By Susan ScottMonday, November 10, 1997
I received some interesting questions about sand lately.
The shifting times of sand
due to people and nature
One reader, an avid spearfisherman, has observed that parrotfish have become pretty scarce around Oahu over the years.
He asks: Since parrotfish make sand, is their decline in numbers decreasing the amount of sand we have on our beaches?
It's true that parrotfish make sand. Some parrotfish bite off pieces of dead coral rock (limestone) in order to get the algae growing on it. Other species eat live coral, biting into the limestone skeletons that support the living coral animals. Still others eat algae growing on the surface of the sand, swallowing some sand in the process.
Special bones in the fish's throat grind up both food and coral rock. The food gets used by the fish's body; the ground-up coral gets discharged through the anus.
If you go to places where fish are protected, it's easy to watch both ends of this process in action. While snorkeling in the sanctuary waters of Midway Atoll recently, I watched enormous parrotfish (2 feet long) take noisy bites from living coral.
With loud crunching sounds, they scraped their beaklike teeth over the surface of coral heads, leaving characteristic tooth marks.
At the same time, passing parrotfish excreted clouds of fine, white sand that fell to the reef floor.
So. We know parrotfish make sand. And we also know that fishing has depleted parrotfish stocks in many unprotected areas of Hawaii. It seems obvious then, that a lack of parrotfish means significantly less sand for Hawaii's beaches.
However, it's not true. And that's because ground-up coral makes up such a small proportion of Hawaii's white beach sand.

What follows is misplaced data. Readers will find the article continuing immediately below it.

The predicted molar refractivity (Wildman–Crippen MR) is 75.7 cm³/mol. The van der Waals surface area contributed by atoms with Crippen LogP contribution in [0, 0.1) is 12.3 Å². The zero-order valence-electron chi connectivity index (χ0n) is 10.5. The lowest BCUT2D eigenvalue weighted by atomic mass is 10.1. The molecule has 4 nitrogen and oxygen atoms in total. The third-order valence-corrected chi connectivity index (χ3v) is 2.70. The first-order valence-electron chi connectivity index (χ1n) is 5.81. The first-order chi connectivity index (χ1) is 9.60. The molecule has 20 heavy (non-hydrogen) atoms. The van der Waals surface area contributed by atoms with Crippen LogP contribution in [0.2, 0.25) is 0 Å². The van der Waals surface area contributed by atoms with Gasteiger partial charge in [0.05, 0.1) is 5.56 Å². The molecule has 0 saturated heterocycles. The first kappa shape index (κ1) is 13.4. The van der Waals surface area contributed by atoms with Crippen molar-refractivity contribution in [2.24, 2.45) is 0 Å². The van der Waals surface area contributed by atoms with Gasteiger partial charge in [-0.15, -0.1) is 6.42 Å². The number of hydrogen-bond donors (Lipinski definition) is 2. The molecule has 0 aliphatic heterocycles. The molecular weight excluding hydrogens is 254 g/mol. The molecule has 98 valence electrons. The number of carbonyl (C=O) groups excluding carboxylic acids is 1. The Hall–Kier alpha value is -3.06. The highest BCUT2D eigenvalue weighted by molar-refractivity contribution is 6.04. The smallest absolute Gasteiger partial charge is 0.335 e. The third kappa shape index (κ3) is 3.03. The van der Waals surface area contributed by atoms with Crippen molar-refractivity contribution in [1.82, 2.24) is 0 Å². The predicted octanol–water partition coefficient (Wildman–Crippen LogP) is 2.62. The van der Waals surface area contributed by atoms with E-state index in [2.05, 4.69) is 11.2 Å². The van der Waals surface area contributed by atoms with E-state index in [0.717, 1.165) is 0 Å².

In many cases, tiny seashells called foraminifers compose 50 percent of the grains on a Hawaii white sand beach. The other components are snail shells, coralline algae pieces, sea urchin and starfish shells and, running a distant fifth, coral fragments.
In rare cases, at its most concentrated, coral makes up 20 to 25 percent of a white Hawaii beach. On the average local beach, however, the number is less than 10 percent.
So where is all this sand that parrotfish produce?
On the ocean floor. Much of the ground-up coral that comes from parrotfish is so fine and powdery, it rarely reaches shore. Rather, most of it falls into cracks and channels and remains near the reefs.
So, in answer to my reader's question, depletion of parrotfish doesn't do much to Hawaii's beaches, but it does lessen the amount of sand found in and around our reefs. Thus, these fish play an important role in the health of Hawaii's coral reefs.
Another reader wants to know if the beaches off Aina Haina were ever sandy.
Probably not, at least not since humans have been here.
The Wailupe Peninsula, a residential site seaward of Aina Haina, was once an enormous fishpond.
Ancient Hawaiians built their fishponds in areas where freshwater mixed with salt water, usually meaning some silty runoff from the land. Such conditions often produce muddy shores rather than sandy beaches.
This is true also of Waikiki, where the white sand beaches are mostly man-made.
Sand is periodically trucked there to replace that which is carried away both by water and people.
Beach changes often occur through human interference, but some changes are natural.
During my last trip to French Frigate Shoals, a pristine atoll in Hawaii's northwest chain, I was shocked to find one of my favorite islands, Whale-Skate, completely gone.
Biologists there assured me it would be back in its own good time, that is, at the whim of ocean currents.
Marine science writer Susan Scott's Ocean Watch column
appears Mondays in the Star-Bulletin. Contact her at firstname.lastname@example.org.